Essentially, if Switch manages to have another two good years, it will be much harder to come up with realistic scenarios for it to fall short of 160m units sold than the other way around. I suppose some would say that Nintendo could pursue a strategy like Sony where they deliberately scale back Switch production to make consumers transition faster to next gen, but that's a redundant and idiotic strategy because it limits profits. I mean, it should be self-evident for everyone that the PS4 and PS5 could have had good sales for the respective point in their lifecycles simultaneously. It may take some time until the majority realizes just how much of an idiot Jim Ryan really is, but that's another topic.
So let's see how it holds up:
After Nintendo's downward revision for the current fiscal year, Switch is on pace to hit ~124m shipped by the end of December 2022, so in line with the modest expectations above.
Breath of the Wild slipped into 2023 as expected, but 2022's holiday game doesn't come from EAD Tokyo; it's the next generation of Pokémon which I assumed to release in late 2023. Doesn't really matter though, because at the moment it's just two games of similar caliber swapping places. There's still no reason to anticipate a Switch successor in 2023, rather there is more reason to expect 2024 or later due to the Mario Kart 8 DLC that got announced after the above post had been written; said DLC runs through the whole of 2023. In short: While some people are back to doubting 160m+ after Nintendo's latest financial report, I am not flustered by the lower numbers, because I didn't calculate with everything playing out in the best way possible to begin with.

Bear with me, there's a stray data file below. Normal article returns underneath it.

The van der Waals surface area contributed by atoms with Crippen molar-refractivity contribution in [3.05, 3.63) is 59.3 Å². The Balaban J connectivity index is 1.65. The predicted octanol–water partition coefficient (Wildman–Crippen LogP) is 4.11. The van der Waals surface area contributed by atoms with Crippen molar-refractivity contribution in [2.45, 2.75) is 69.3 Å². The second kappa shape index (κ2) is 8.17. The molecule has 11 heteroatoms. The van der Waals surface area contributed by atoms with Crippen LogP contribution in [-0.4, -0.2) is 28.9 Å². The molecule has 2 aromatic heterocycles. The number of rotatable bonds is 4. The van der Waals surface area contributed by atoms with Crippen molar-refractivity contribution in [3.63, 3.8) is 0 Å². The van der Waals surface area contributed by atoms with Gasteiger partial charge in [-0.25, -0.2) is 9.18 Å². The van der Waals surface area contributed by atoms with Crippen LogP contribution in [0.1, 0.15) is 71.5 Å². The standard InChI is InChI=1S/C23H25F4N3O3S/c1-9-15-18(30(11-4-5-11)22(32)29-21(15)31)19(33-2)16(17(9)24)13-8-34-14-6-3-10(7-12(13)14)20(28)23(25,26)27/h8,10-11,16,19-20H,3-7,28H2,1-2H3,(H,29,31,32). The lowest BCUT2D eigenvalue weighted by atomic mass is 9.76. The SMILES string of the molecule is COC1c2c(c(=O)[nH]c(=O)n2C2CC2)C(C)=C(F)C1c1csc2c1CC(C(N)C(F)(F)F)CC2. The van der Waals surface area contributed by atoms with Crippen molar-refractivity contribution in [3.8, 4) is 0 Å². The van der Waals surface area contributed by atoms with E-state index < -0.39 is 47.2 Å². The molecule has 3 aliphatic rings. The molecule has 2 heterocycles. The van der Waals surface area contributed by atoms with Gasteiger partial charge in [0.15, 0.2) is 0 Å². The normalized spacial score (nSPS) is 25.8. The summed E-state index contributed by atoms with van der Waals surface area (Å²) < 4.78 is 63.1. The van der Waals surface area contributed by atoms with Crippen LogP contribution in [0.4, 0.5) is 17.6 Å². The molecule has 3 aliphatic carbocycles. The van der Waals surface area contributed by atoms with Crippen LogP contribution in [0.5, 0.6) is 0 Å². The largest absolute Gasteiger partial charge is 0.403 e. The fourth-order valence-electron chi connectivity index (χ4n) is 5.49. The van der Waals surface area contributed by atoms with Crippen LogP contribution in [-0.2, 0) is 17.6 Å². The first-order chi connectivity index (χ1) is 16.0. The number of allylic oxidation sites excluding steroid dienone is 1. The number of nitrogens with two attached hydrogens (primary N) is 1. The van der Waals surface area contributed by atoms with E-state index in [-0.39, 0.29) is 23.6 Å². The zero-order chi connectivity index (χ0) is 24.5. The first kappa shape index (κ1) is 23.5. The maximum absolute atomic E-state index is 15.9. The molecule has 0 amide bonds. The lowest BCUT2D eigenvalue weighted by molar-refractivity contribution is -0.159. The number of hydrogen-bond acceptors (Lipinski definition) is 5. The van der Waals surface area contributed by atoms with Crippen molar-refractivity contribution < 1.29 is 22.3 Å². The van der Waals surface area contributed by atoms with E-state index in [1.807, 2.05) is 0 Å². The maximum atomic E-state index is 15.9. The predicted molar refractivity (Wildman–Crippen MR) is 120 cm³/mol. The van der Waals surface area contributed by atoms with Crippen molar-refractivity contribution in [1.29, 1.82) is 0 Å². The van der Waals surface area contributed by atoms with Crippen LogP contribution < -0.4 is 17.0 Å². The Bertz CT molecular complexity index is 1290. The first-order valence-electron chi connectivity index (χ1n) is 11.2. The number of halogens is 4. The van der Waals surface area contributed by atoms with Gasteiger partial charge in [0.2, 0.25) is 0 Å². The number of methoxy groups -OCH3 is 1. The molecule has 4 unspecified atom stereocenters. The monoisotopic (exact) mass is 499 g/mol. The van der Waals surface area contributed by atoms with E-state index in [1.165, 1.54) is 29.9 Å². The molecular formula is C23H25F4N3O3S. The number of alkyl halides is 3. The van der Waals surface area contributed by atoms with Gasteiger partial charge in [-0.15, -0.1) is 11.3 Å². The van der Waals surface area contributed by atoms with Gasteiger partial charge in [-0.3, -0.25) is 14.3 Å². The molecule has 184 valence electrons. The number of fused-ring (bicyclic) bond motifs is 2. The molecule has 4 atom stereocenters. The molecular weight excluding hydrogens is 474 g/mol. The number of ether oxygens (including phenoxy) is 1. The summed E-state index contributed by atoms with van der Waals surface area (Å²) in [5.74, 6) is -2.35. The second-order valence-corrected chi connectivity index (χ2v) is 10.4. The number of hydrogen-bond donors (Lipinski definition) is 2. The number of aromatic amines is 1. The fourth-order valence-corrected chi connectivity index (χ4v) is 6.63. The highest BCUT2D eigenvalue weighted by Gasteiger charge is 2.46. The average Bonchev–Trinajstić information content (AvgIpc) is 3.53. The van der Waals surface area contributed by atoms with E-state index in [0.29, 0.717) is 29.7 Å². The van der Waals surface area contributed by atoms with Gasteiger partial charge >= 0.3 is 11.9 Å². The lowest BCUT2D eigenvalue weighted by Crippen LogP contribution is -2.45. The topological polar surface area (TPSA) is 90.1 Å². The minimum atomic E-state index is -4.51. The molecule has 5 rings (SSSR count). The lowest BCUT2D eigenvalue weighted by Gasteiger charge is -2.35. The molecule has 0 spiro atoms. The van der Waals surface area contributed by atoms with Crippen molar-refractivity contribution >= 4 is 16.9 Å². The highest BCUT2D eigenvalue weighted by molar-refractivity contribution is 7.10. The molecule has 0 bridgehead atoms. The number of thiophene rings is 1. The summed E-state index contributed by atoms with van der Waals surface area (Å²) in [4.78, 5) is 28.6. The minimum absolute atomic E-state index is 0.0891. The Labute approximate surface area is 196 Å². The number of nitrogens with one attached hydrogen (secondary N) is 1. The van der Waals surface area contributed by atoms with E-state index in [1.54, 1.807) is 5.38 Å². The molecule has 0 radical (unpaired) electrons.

Of course the next Switch revision will be key to keep 2023 at a high level, but it would be pretty insane of Nintendo to bungle Switch's late life after they squeezed everything out of the 3DS just one generation before. There were six 3DS models, Switch is at only three as of now and Switch is much more successful than the 3DS ever was. One important thing that I had said in the original post of this thread is that a Switch Pro would turn most doubters into believers. I don't know if Nintendo will go for such a substantial upgrade, but Switch's final revision being 2021's OLED model would be just sad, so there has to be at least something else.
What I do know is that price cuts are off the table after this year of record inflation in the USA and Europe, so that's something we definitely won't see in 2023. But value-added bundles would work: Same hardware prices, but with a pack-in game.
As for 2023's software lineup, we don't know anything beyond May, but what has been confirmed is solid. Fire Emblem, Octopath Traveller 2, Kirby, Tears of the Kingdom. That's not shabby for the first few months of the year and there's of course a bunch of third party titles too. Ideally, a Switch revision should launch with Tears of the Kingdom because it just makes sense.